It is possible for us to slide into a pattern of prayer that has lost track of Who it is we are addressing. Someone listening to our personal prayer may think we are filled with love, wisdom and power ourselves. The God we talk to becomes one from who we are trying to wring these attributes.
“Prayer is not overcoming God’s reluctance. It is laying hold of God’s willingness.” George Mueller, 19th century saint, quoted in Breakthrough Prayer, p83.
When we pray for chronic struggles or crisis that are repetitive in one person’s life we need to remind ourselves that our faith is based on what God has promised and not on the story that we see unfolding.
Let’s keep an active memory of both God’s character and the promises found in his word. When we know we are praying to a faithful God for what he has already promised we can pray with boldness.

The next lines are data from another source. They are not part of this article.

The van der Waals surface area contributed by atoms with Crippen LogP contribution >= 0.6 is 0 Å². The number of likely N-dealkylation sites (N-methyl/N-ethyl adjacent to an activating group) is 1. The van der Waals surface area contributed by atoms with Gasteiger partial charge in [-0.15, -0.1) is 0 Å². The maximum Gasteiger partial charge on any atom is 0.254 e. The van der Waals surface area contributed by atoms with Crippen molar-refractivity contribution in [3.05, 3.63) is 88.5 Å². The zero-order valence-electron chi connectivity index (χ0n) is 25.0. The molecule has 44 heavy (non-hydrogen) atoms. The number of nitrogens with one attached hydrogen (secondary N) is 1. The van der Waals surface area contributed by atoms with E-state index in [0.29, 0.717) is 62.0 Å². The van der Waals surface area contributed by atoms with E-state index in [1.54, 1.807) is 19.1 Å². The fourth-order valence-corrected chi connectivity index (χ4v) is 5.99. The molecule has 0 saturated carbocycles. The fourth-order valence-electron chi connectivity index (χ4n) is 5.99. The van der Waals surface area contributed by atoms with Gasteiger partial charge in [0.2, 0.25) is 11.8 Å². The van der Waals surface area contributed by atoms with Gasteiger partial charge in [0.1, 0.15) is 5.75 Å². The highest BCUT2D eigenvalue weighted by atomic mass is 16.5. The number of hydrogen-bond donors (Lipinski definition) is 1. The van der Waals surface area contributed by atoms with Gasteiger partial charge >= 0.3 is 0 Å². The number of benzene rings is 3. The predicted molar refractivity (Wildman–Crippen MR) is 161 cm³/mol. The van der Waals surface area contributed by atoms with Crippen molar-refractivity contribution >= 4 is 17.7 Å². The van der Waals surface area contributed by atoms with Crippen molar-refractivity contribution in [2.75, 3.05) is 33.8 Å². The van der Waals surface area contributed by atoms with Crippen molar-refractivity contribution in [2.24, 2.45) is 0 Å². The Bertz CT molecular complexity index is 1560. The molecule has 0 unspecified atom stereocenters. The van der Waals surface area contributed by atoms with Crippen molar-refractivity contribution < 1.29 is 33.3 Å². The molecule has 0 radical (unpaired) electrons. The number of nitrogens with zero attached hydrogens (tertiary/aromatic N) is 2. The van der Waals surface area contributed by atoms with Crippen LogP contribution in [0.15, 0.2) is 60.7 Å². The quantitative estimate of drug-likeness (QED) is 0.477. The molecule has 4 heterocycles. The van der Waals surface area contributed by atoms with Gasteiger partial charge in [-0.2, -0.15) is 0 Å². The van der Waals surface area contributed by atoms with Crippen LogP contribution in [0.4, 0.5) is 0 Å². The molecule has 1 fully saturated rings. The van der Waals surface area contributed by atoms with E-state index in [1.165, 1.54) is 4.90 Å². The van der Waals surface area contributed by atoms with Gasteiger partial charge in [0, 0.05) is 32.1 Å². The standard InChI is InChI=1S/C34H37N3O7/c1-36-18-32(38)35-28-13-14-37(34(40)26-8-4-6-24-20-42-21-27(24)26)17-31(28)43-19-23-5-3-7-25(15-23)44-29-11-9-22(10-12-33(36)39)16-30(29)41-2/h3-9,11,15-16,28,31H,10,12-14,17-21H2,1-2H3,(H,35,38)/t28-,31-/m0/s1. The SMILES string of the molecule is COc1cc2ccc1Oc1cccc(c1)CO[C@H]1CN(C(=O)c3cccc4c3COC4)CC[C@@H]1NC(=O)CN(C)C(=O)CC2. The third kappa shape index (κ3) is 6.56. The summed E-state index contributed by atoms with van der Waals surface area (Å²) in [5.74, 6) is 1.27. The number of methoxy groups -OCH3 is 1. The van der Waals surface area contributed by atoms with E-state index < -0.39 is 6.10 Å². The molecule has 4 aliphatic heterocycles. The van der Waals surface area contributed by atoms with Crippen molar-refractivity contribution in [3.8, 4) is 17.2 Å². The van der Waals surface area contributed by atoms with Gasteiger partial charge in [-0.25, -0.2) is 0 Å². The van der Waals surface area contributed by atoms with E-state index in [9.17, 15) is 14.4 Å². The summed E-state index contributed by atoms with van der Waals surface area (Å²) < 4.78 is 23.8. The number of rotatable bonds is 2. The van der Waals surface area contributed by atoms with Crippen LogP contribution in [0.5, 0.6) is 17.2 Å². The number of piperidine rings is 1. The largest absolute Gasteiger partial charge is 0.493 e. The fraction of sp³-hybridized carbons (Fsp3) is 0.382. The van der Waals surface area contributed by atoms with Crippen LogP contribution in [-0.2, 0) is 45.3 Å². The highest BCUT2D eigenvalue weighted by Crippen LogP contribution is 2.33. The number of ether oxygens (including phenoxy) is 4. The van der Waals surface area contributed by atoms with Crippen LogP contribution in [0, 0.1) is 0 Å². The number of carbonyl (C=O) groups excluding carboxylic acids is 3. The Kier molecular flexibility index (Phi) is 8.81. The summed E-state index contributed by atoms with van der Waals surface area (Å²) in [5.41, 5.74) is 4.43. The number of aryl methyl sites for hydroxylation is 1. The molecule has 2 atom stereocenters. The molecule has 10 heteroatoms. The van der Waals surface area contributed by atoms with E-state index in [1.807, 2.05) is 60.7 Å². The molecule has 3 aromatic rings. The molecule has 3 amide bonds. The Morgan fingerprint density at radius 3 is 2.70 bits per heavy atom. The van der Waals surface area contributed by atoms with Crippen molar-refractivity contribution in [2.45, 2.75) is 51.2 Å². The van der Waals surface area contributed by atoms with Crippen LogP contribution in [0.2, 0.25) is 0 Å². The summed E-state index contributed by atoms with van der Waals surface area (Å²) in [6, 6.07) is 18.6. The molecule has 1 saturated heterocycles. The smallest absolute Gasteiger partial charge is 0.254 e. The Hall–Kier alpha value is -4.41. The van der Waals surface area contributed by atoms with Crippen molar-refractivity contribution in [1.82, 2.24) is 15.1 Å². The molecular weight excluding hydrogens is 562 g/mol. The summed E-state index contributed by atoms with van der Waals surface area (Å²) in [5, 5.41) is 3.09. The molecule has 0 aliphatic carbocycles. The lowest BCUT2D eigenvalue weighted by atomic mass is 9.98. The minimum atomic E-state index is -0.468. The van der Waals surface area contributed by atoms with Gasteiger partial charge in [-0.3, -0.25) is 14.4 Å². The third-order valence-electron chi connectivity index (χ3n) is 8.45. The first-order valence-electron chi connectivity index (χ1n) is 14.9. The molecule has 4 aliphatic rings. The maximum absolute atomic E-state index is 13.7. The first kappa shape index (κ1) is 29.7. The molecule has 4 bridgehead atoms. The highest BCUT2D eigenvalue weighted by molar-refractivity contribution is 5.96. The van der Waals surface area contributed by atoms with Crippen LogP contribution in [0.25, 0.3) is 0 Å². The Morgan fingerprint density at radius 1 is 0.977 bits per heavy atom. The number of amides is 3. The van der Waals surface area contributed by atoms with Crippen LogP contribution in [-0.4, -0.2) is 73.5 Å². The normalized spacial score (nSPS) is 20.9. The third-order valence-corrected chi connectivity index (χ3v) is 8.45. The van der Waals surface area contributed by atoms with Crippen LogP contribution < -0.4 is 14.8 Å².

Each of us has a list of prayers that we have prayed a long time. Some of them may be for people we love who have wandered from the faith or not yet embraced faith, some may be for physical or mental suffering, and some for relational brokenness. Name your unanswered prayer and pray it anew with faith in God’s willingness to answer rather than allowing the enemy to tell you that God is reluctant.
To do this you may need to unplug your prayer practice and plug it in again right away. In computer language this is called reboot.